In the field of theory, Zhang Yanyuan 張彥遠 wrote two important books about painting and calligraphy down to his own Fashu Yaolu 法書要錄 "Compendium of Calligraphy", and Lidai Minghua Ji 歷代名畫記 "Famous Paintings through History".

With the upcoming of interest in archeology and relics of old times, Song time scholars tried to preserve calligraphies of the great masters from the Jin Dynasty on. Many opera had only survived as copies, and the surviving objects were severally endangered by decay and the "teeth of time". Therefore, emperor Song Taizong 宋太宗 ordered the imperial collection of calligraphies engraved on hardwood boards (tie 帖) to conserve the venerated calligraphies. These boards were stored in the Chunhuage Pavillion 淳化閣. Some scholars criticized quality and authenticity of these collected works and relied more on the engravings on stone tablets (bei 碑), making rubbings from these (beituo 碑拓), or on original handwritings (moji 墨跡 or moshu 墨書).
For the first time in Chinese history, scholars drew their attention to the Shang and Zhou Dynasty bronze vessels and the inscription on them, written in Large Seal Script. The beauty of the old script was more fascinating for Song Dynasty calligraphers then the formal, cold and classic Tang style. The result was a romantic style that was rich of inventions and new creations. The most famous Song Dynasty calligraphers are:
  • Su Shi 蘇軾 or Su Dongpo 蘇東坡 (d. 1101) was a multi-talent of his time. He was scholar, minister, poet, essayist, calligrapher. Su Shi's calligraphy is mainly influenced by the Northern Dynasties masters, as well as Li Yong and Yan Zhenqing 顏真卿. Su's calligraphy style is compared with a seagull flying in a clear, blue sky. His main works of art are: Huangzhou Hanshi Shi Tie 黃州寒食詩帖, written in xingshu style with characters of different size - a new performance against the equally sized traditional style; Luochi Miao Bei 羅池廟碑; Chibi Fu 赤壁賦, a rhapsody describing the Battle at the Red Cliff; Dongting Chunse Fu 洞庭春色賦; Fengleting Ji (Bei) 丰樂亭記碑, an essay by Ouyang Xiu 歐陽修, written in kaishu style.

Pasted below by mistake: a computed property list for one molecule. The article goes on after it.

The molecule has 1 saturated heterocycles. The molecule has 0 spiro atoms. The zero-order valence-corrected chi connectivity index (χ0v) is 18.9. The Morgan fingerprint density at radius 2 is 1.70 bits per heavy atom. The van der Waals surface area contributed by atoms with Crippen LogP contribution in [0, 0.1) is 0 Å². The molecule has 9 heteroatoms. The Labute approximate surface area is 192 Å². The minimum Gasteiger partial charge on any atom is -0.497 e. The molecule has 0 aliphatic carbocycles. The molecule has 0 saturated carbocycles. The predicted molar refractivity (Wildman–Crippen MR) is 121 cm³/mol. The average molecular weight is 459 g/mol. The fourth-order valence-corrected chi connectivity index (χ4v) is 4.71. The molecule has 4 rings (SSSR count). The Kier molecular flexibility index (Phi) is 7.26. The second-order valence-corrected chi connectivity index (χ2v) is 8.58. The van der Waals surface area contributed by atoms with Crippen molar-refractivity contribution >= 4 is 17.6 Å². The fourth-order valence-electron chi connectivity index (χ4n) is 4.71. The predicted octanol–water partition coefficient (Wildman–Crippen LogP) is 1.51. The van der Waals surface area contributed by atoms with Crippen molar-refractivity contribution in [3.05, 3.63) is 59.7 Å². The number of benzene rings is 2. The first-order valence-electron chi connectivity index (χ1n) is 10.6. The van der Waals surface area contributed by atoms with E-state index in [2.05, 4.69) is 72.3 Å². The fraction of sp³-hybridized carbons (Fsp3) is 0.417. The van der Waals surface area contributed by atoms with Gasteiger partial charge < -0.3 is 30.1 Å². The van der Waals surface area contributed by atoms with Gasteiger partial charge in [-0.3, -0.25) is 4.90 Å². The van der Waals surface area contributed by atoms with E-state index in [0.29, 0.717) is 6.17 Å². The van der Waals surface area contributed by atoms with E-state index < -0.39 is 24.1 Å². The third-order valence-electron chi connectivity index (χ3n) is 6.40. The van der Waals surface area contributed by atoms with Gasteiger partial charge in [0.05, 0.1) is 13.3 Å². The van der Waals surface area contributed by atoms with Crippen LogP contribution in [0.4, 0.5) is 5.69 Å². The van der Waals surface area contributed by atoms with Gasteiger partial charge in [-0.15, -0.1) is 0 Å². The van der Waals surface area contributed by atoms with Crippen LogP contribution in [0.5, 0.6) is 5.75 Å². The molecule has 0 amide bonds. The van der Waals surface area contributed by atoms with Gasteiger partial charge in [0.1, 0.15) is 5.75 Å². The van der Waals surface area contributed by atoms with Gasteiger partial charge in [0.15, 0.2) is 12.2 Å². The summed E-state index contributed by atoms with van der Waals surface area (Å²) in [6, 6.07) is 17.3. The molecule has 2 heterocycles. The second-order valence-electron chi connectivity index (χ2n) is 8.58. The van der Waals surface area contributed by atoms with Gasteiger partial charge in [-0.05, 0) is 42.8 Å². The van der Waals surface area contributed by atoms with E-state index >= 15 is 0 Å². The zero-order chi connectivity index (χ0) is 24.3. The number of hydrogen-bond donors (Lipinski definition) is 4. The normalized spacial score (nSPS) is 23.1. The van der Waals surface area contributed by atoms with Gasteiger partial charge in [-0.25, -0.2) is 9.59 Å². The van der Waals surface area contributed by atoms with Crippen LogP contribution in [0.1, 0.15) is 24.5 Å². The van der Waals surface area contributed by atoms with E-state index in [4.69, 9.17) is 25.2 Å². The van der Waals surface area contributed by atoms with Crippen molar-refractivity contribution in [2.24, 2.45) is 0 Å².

• Huang Tingjian 黃庭堅 (d. 1105, also called Huang Shangu 黃山谷) discovered the art of space in calligraphy and the significance of the reinforcement of the brush while it is in motion. His most important works are: Huaqi Xunren Tie 花氣熏人帖; Li Bai Yijiuyou Shi Juan 李白憶舊游詩卷; Jing Fubo Shen Ci 經伏波神祠; Zhang Datong Juan 張大同卷; Songfengge Shi Juan 松風閣詩卷; Pang Jushi Shi Juan 龐居士詩卷; Lian Bo Lin Xiangru Zhuan Juan 亷頗藺相如傳卷; Zhu Shangzuo Tie 諸上座貼; Dong Po Ma Juan Ba 東坡馬劵跋; Fa Yuan Wen 發願文; Huangzhou Hanshi Shi Juan Ba 黃州寒食詩卷跋, a colophon of Su Shi's work.
  • Mi Fei 米芾 (d. 1107, also called Mi Fu 米黻 or Mi Yuanzhang 米元章) said that at all great masters of the past had imagined a calligraphic work as a whole before committing it to paper, rather than planning each character. He criticized the chancellary or clerical script (lishu) of the Qin-Han Dynasties that forced each character into a square box, making smaller character bigger and complicated characters smaller and unreadable. His main art works are: Shu Qiyan Shi 書七言詩; Zhi Bo Chong Chidu 致伯充尺牘; Shu Su Tie 蜀素帖; Zijin Yan Tie 紫金硯帖; Lunshu Tie 論書帖; Duojinglou Shi Ce 多景樓詩冊; Shanhu Tie 珊瑚帖; Yanshan Ming Tie 研山銘帖; Xiang Taihou Mian Ci 向太后挽詞; Han Guang Tie 寒光帖; San Tie Juan 三帖卷 (comprising Shu Mei Tie 叔晦帖,Li Taishi Tie 李太師帖,and Zhang Jiming Tie 張季明帖). Sailing on the Wu river
  • Emperor Song Huizong 宋徽宗 (d. 1135, personal name Zhao Ji 趙佶) was not only a patron of artists, but also a great calligrapher himself who created the "Slender Gold" style (shoujin shu 瘦金書). Works of Song Huizong are Caoshu Tuanshan 草書團扇, a round fan; Mudan Shi Ce 牡丹詩冊; Daguansheng Zuo Bei 大觀聖作碑; but his most famous calligraphy is a traverse scroll called Qiuhua Shi Juan 秋花詩卷, beginning with the words Nong Fang 穠芳.
  • Emperor Song Gaozong 宋高宗 (d. 1162, personal name Zhao Gou 趙構) used the style of Huang Tingjian 黃庭堅 and Wang Xizhi 王羲之.
  • Jiang Kui 姜夔 (d. 1235?), actually a great poet, collected works of Wang Xizhi and commented Sun Guoting's book Shupu.
  • Wu Ju 吳琚 (13th cent.) is a small calligrapher whose works were often attributed to Mi Fei. One of his calligraphies (a poem beginning with the words Qiao Ban 橋畔) is the oldest example of a hanging scroll.
  • Less famous is the calligrapher Cai Xiang 蔡襄 (d. 1067) who took the styles of several old masters as his model style. His most important works are: Qiuzhi Tie 求紙帖, Cai Xiang Chidu 蔡襄尺牘, Jiaofan Tie 郊燔帖, Meng Hui Tie 蒙惠帖, and Tao Sheng Tie 陶生帖.